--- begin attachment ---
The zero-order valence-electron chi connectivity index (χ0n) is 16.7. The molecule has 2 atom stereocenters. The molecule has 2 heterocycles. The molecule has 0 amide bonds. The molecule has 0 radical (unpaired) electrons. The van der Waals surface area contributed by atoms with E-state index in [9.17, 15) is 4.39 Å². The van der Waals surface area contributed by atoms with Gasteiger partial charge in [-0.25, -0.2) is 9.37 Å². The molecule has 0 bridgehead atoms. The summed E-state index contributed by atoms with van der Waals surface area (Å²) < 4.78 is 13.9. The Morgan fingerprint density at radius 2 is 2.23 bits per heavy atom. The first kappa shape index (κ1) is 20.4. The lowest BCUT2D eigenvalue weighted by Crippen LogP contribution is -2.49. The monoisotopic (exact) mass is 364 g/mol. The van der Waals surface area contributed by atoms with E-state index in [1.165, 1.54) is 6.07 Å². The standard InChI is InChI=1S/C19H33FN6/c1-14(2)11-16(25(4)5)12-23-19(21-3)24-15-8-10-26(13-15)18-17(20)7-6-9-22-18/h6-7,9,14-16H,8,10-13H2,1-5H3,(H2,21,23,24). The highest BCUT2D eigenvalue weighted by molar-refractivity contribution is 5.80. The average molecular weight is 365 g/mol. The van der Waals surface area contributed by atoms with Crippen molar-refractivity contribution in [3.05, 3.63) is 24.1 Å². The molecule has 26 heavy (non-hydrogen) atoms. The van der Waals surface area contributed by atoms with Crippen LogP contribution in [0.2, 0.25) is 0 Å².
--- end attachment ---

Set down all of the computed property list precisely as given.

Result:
The zero-order valence-electron chi connectivity index (χ0n) is 16.7. The molecule has 2 atom stereocenters. The molecule has 2 heterocycles. The molecule has 0 amide bonds. The molecule has 0 radical (unpaired) electrons. The van der Waals surface area contributed by atoms with E-state index in [9.17, 15) is 4.39 Å². The van der Waals surface area contributed by atoms with Gasteiger partial charge in [-0.25, -0.2) is 9.37 Å². The molecule has 0 bridgehead atoms. The summed E-state index contributed by atoms with van der Waals surface area (Å²) < 4.78 is 13.9. The Morgan fingerprint density at radius 2 is 2.23 bits per heavy atom. The first kappa shape index (κ1) is 20.4. The lowest BCUT2D eigenvalue weighted by Crippen LogP contribution is -2.49. The monoisotopic (exact) mass is 364 g/mol. The van der Waals surface area contributed by atoms with E-state index in [1.165, 1.54) is 6.07 Å². The standard InChI is InChI=1S/C19H33FN6/c1-14(2)11-16(25(4)5)12-23-19(21-3)24-15-8-10-26(13-15)18-17(20)7-6-9-22-18/h6-7,9,14-16H,8,10-13H2,1-5H3,(H2,21,23,24). The highest BCUT2D eigenvalue weighted by molar-refractivity contribution is 5.80. The average molecular weight is 365 g/mol. The van der Waals surface area contributed by atoms with Crippen molar-refractivity contribution in [3.05, 3.63) is 24.1 Å². The molecule has 26 heavy (non-hydrogen) atoms. The van der Waals surface area contributed by atoms with Crippen LogP contribution in [0.2, 0.25) is 0 Å².